Oh yes, VENOM LET THERE BE CARNAGE, although mostly bloodless, is a PG-13 superhero cosmic horror delite. After a seriously scary prologue featuring teenage Cletus Kasady in a mental institution, the new movie moves to where the last film ended, with Eddie being summoned as the chronicler of serial killer Kasady’s final statements before being put to death. The homages to Silence of the Lambs are not forgotten, and used as catalysts to move the plot forward.

Yes, I said plot.

You see, unlike the previous VENOM entry, this movie actually has a story and a plot. At a brisk 96 minutes, director Andy Serkis wastes no time getting down to business. Kelly Marcel, co-writer of the first Venom, brings a solo screenplay full of chills, thrills and laughs. But in the end, it’s Woody Harrelson, doing his best Nicholas Cage overacting, and Tom Hardy’s charisma that make this movie leaps and tendrils better than the 2018 film. There are plenty of heads eaten by bad guys and anti-heroes, and more than enough one-liners to make you giggle like a 5th grader.

I hope we get an R-rated home release with some blood and gore in it at some point. You see, on a written page, the VENOM films would be extreme cosmic horror novels, complete with as many mind fucks and brains sucked out as any book from the genre. I’m a believer the more extreme aspects of horror can be mainstream, it’s in the manner you present them. And doing so through a superhero property is an easy way to do it. Godless has seen great success with their Splatter punk anti-hero line, GODLESS LEAGUE, which includes characters as diverse as John Baltisberger’s vengeful Rabbi, STABBERGER, and Drew Stepek’s head squishing buzz topped DOZE.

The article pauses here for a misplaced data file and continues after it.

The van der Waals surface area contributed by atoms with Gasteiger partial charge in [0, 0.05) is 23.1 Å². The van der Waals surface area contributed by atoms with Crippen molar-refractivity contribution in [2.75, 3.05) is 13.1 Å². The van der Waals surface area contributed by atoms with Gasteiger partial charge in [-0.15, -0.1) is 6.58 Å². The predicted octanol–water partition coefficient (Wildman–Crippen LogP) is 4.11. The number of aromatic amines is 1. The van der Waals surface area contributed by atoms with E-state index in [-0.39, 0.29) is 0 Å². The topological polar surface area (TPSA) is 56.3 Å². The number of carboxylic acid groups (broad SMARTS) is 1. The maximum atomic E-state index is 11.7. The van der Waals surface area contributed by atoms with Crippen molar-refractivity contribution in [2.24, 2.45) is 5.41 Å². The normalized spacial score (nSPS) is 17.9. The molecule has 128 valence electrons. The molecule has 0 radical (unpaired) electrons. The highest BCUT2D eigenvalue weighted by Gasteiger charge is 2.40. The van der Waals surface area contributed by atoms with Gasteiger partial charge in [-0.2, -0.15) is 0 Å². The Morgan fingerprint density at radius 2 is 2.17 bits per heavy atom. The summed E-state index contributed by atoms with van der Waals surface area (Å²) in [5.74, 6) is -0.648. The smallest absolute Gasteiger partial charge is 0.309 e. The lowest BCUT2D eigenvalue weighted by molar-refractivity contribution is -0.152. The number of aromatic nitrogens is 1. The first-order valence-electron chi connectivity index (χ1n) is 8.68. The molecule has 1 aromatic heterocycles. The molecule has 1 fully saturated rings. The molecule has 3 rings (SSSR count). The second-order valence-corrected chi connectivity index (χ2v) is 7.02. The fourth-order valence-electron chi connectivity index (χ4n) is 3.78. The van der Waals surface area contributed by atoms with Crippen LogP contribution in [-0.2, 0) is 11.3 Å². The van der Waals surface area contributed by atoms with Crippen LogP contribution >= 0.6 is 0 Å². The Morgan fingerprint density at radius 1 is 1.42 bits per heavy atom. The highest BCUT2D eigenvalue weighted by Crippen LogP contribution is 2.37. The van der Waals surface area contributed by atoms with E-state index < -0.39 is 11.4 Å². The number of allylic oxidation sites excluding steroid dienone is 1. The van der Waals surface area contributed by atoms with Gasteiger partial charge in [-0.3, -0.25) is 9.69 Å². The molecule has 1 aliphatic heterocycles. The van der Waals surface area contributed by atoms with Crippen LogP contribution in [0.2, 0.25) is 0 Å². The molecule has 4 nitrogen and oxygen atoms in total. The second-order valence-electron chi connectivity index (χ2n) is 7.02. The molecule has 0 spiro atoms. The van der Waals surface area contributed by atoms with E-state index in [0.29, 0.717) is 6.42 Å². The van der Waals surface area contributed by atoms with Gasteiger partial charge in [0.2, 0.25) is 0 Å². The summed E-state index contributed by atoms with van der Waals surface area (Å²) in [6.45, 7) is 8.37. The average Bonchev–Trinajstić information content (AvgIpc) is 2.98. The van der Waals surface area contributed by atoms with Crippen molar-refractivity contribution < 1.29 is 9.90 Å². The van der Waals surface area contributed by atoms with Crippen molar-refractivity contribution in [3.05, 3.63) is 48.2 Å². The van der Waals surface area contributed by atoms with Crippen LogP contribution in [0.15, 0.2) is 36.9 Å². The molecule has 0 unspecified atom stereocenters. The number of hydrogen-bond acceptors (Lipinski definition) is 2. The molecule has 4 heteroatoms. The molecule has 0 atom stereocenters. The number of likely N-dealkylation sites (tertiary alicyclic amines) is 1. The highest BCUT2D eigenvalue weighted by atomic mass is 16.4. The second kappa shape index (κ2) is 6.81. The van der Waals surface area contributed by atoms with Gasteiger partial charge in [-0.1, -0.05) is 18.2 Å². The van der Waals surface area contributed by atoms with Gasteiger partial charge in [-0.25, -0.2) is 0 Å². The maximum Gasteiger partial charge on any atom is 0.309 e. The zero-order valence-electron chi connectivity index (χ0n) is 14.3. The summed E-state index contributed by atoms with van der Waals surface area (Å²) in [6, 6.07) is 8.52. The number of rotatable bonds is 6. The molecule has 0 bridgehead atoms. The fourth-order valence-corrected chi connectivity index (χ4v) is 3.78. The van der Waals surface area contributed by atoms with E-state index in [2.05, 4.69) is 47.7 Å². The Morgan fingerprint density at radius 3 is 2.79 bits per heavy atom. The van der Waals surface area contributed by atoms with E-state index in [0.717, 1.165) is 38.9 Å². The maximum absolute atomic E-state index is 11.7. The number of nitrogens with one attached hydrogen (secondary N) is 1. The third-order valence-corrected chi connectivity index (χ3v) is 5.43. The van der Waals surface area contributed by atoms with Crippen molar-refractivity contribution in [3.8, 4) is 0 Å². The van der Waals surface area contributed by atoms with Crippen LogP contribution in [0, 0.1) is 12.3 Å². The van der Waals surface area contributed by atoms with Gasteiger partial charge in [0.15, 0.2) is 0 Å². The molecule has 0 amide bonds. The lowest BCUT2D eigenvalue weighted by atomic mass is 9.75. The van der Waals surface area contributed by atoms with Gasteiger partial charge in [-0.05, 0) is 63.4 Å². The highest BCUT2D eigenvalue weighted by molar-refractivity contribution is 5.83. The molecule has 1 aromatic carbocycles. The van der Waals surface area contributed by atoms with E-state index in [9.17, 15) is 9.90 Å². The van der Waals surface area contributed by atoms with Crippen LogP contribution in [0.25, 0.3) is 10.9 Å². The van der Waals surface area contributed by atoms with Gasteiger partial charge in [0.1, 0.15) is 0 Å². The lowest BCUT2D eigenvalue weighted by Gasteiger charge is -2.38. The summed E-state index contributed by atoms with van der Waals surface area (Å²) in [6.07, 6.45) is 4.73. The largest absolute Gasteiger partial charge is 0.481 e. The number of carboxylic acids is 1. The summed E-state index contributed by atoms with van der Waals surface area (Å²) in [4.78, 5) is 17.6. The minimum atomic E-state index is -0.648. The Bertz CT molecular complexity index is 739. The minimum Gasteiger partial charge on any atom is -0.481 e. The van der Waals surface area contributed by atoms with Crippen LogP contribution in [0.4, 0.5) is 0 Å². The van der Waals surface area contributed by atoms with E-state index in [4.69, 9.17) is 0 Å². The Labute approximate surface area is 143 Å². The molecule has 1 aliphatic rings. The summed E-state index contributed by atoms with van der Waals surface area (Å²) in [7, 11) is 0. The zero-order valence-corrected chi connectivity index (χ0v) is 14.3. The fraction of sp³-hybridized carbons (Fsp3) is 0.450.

The only thing I didn’t care for was the mid-credits scene. It felt like a shoehorned cop-out, but I digress in my search to find something in the movie that didn’t work. Make no mistake about it, VENOM LET THERE BE CARNAGE is a horror film. It’s the perfect start for your Halloween and a welcome entry into the modern era of the Marvel Multiverse and superhero movies.


Boo-graphy:
Thomas R Clark is a musician, writer, and podcast producer & engineer. He is the author of the 2021 Splatterpunk Award Nominated BELLA’S BOYS, GOOD BOY, and THE DEATH LIST – published through Stitched Smile Publications, and the forthcoming THE GOD PROVIDES, from St. Rooster Books. His short fiction collection, A BOOK OF LIGHT AND SHADOW is available through his personal imprint, Nightswan Press. Tom’s journalism has appeared in Rue Morgue, This Is Infamous, and House of Stitched Magazine. He lives in Central New York with his wife and a trio of Jack Russell terrier companions.

The God Provides
The foothills of Upstate New York are alive with something terrifying. It hunts, it tempts, it traps, and there’s no escape. Thomas R Clark re-invents Irish Mythology and takes you on a bloody, emotional, and horrific journey back through time with the tale of the McEntire clan, and the devastating secrets they hold. The author of the Splatterpunk Awards nominated Bella’s Boys: A Tale of Cosmic Horror has crafted a story that’s part The Wicker Man and part Cycle of the Werewolf, but at the same time like nothing you’ve read before.